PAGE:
Presently, the World of Scouting Museum is searching for a new home in which to exhibit our collection. We invite you to explore the fascinating history of the Scouting movement through our virtual exhibits. Click on an image below to learn more about each topic. Check back again to see our new exhibits as they are added.
The Scouting Movement, started in Great Britain by Sir Robert Baden-Powell, took on a distinctly American feel when it was established in the United States. Ernest Thompson Seton, Daniel Carter Beard, William Boyce and James West each played a vital role in shaping what would become the Boy Scouts of America.
"Something For The Girls"!
Impressed by the success of the Boy Scouts and Girl Guides in Great Britain, American Juliette Gordon Low was inspired to start a program for girls in the United States. From her first two patrols of eighteen girls in Savannah, Georgia, Low's vision of "something for the girls" grew into the Girl Scouts of the USA.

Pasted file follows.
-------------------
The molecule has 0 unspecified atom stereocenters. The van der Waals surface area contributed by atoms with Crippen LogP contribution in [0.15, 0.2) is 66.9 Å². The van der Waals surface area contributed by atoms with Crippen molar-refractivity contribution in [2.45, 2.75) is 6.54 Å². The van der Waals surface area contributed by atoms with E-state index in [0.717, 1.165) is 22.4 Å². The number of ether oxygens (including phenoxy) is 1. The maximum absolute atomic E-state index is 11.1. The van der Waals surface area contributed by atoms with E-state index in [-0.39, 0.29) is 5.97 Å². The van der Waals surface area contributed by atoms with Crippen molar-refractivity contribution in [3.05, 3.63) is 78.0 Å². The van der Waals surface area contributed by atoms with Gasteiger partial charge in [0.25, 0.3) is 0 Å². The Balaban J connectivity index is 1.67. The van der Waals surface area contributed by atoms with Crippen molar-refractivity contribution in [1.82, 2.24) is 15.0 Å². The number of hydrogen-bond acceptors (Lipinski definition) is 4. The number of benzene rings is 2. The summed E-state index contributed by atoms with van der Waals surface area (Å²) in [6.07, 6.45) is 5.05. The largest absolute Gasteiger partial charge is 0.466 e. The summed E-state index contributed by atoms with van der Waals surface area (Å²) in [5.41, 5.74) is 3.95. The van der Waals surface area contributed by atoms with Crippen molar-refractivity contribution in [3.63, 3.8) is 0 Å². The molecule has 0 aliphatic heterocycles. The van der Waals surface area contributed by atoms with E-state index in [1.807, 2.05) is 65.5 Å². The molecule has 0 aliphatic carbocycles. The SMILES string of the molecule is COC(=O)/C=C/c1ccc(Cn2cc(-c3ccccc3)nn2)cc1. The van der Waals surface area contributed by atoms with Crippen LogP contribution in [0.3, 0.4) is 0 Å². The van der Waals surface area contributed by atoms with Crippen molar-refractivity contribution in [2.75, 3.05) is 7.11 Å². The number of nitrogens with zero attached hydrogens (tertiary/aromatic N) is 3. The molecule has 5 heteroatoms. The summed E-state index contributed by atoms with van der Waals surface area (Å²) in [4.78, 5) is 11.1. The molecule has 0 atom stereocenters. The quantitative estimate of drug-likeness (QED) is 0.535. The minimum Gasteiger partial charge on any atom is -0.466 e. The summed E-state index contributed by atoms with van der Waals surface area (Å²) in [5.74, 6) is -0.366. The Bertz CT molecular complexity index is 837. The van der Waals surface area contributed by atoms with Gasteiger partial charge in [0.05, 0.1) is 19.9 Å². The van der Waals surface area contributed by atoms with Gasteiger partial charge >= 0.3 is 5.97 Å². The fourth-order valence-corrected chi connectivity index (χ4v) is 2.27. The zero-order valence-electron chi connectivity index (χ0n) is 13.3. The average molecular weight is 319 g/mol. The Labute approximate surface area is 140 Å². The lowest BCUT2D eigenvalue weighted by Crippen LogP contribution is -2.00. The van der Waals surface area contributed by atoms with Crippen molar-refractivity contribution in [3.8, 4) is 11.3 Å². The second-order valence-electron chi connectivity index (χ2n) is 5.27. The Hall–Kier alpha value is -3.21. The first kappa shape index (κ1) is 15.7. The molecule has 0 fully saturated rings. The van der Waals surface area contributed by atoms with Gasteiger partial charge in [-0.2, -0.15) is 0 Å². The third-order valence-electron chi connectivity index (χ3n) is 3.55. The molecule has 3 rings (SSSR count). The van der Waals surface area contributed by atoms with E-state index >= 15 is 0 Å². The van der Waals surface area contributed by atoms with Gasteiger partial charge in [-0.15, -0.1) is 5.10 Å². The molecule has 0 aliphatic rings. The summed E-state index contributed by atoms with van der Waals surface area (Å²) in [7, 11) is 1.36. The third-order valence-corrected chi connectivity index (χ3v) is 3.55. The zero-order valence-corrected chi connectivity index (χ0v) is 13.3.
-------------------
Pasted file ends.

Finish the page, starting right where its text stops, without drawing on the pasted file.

The Artwork Of Daniel Carter Beard
Daniel Carter Beard, one of the founding fathers of Scouting in America, was a trained artist and well known illustrator for many leading 19th century magazines and newspapers. Beard went on to author and illustrate several of his own handicraft books for children. The World of Scouting Museum is proud to own a collection of over 1,000 original pieces of Beard's artwork.
Valley Forge, Pennsylvania, once the site of hardship for the struggling Continental Army during the American Revolution, later became the site of encampment for three National Jamborees of the Boy Scouts of America in 1950, 1957 and 1964.